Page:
You are currently browsing the monthly archive for July 2011.

July 28 – Took a walk with the dogs today.  They’ve been rather amped since David went back to work.  Tired dog is a good dog is one of our household truths.  It seems to be working.

The contrast of colors caught my eye.  Knapp weed (the purple) and goldenrod.

When we got home, Hobie ran out to meet us.  He gets up higher so he can greet the dogs nose to nose (and so they can’t chase him).  He’s standing on the mast of our boat.

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July 27 – My Thai Basil is growing like crazy.  When I started I would hardly use it because the plants were so small.  Now I can use as much as I like.  It tastes licorice-y.  I’m letting it flower because they are pretty and because I don’t need it to keep growing.  I have plenty of Thai basil!

July 26 – A Secret Chicken Nesting ground.  Grr.  Lucy, the wee Dutch Bantam, got caught in the tiny coop when the wind blew the door shut.  I went to open it and found her inside.  “And what are you doing in here?” I asked her (yes, I talk to the chickens).  She ignored me and ran out to join the rest of the flock.  My suspicions were aroused and I crawled inside and found this…a good 2 weeks’ worth of her tiny white eggs.  I have no idea how long they’ve been here (through the heatwave we had, no doubt) so to the trash they go.  *sigh  One there is fly-specked, so it’s been awhile.  Now I know to look, though since I discovered her secret she has been laying in the barn, in the new nest boxes.

July 25 – The gladiolas I planted are starting to send up the flower shoots.  They look braided.  I have no idea what colors I will have, as I planted a mixed bunch of bulbs (corms?).  I’m very excited to be growing gladiolas.

July 24 – The turkeys are also growing.  They are ugly-cute in their growth.  They make very different sounds than the chicks, so I always know who’s talking.  They are also louder and when things aren’t quite right I can hear them peeping from the house and so can go check on everyone.

July 23 – The difference between the dogs when we’re out in the yard.  Sadie keeps her eyes on me, no matter where I may go.  If I look for her, she’s watching me.

Phoebe, on the other hand, goes into deep relaxation mode, especially if David is here.  When he’s gone, she tends to watch the road.  He was home today (last time for a bit – back on the road for him just now).

July 22 – We went fishing again.  I caught a fish this time.  It was quite exciting.   I even began baiting my own hook.  David had been doing it for me, but then a fish ate the worm and I had to paddle halfway across the lake to get another worm.  At that point I decided I could probably do it myself.  I apologize to each worm.  I can’t seem to help myself.

We stayed til nearly dark.

It is so very relaxing here.

July 21 – The meaties are growing quite nicely.  They’re funny little guys and make me laugh almost daily.

I’ve been asked how I can bear eat something I’ve raised from a baby.  I had trouble explaining it other than to say it doesn’t bother me.  Then I realized that it’s easy because I know they are happy chickens up until the day they become food.  They get to lead happy little chicken lives in an open place, well fed, not crowded (except when they outgrow their space – oops!), eating bugs and grass and lying in the sun.  They are naturally healthy and don’t need to be filled with drugs.  So with all that in mind, it doesn’t bother me.  They have fulfilled their purpose and enjoyed the life they had.  I hope I can say the same at the end of mine.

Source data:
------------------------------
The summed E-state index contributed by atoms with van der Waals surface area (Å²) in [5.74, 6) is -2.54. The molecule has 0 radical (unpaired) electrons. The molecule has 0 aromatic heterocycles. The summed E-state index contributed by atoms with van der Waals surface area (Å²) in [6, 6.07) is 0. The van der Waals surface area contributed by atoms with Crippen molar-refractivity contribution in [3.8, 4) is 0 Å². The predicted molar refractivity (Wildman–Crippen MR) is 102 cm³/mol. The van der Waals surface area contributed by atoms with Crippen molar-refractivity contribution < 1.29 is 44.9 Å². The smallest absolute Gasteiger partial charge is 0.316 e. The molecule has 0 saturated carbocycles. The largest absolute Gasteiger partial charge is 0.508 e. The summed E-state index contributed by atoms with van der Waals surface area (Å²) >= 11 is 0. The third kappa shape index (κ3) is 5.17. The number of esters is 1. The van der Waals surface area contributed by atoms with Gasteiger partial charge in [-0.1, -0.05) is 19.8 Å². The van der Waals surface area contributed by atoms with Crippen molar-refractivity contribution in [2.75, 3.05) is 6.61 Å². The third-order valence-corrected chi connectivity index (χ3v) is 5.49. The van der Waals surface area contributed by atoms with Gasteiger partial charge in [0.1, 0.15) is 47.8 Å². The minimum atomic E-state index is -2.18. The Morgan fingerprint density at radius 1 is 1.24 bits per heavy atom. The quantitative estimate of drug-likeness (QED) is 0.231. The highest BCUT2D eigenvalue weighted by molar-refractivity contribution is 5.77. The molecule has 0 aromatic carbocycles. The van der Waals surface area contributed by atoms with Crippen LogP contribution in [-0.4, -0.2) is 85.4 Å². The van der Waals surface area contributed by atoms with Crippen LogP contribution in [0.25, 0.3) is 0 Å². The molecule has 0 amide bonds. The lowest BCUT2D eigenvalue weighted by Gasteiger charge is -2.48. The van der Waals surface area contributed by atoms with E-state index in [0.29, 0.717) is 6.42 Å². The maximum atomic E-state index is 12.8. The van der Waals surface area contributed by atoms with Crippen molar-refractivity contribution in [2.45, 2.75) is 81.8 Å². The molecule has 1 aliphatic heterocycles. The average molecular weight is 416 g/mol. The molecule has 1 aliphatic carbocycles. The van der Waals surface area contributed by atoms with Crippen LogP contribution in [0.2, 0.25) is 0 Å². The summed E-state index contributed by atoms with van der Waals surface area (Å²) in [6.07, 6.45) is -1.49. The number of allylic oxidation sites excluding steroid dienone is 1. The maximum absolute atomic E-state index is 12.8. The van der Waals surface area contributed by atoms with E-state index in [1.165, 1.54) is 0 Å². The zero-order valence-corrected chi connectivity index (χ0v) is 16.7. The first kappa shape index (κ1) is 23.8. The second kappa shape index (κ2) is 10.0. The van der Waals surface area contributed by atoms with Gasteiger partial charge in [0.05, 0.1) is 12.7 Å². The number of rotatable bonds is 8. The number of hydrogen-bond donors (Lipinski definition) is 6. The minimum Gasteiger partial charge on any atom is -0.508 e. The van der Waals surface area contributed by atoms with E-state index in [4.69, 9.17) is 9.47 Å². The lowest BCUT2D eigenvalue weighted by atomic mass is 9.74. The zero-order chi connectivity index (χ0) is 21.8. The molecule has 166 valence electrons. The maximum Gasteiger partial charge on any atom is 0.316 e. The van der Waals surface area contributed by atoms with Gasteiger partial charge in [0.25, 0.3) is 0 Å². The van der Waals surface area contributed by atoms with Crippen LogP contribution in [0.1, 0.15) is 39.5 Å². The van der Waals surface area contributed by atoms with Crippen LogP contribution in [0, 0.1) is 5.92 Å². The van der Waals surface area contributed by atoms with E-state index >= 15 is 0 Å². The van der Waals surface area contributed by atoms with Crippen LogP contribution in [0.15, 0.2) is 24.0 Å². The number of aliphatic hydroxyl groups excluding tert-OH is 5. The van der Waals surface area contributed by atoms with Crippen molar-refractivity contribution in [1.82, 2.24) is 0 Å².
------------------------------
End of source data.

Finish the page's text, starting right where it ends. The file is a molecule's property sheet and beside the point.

July 20 – A quiche to be.  Now that the zucchini train has started, it won’t stop.  I am freezing sliced zucchini to be quiches in winter.  Won’t that be nice?

July 19 – My garden is producing zucchini.  I also, of course, have a surplus of eggs.  One of the people who occasionally buy eggs from me mentioned making a quiche.  I had never made quiche, had actually only eaten once before (an amazing pesto mozzarella bit of goodness).  Looking at recipes I realized it is essentially a frittata in a crust, and I like frittata, so I looked for zucchini quiche recipes, wanting to use what I had.

The recipes I found all said to saute the zucchini first.  I didn’t.  There was a bit of extra water but cooking it a bit longer seems to have taken care of that.  The grape tomatoes were a whim.  I thought they’d be pretty, which they are, but they also balance the dish nicely with a touch of acid.  Good stuff this.

So here’s *my* recipe:

1 pie crust (I started using the recipe from America’s Test Kitchen)

3 smallish zucchini, sliced
4 eggs (separate one)
½ c sour cream
½ c plain yogurt (I used greek yogurt)
1 c cheese (¼ sharp cheddar, ¾ monterey jack or swiss)

½ c grape tomatoes, sliced

Put pie crust in pan (I use a deep-dish pie pan). Whip up the egg white from the separate egg and brush the crust with it. Poke crust with a fork and bake at 425 degrees for 10 minutes.

When the pie crust is lightly browned, take it out of the oven and let it cool a bit. Lower oven to 350 degrees.

Layer ½ of the sliced zucchini in the bottom of the pie pan.
Layer cheese on top of the zucchini.
Beat the eggs (including the separated one) together with sour cream and yogurt. Add salt and pepper to taste, along with any herbs you might like. I tend to like summer savory in this dish. Pour egg mixture over cheese.
Layer remaining zucchini over eggs, then add tomatoes. Bake at 350 degrees until the egg is set in the middle – takes a bit over an hour.

I also added in a yellow summer squash and it was good too.

I used yogurt and sour cream because I didn’t have ricotta and half and half.  I just remembered that I also added a couple tablespoons of powdered soy milk and a quarter cup of water to the egg mixture one time, but not always.  It seems to thicken it up a bit.  Anyways, I’ve made three in less than a week and we love them.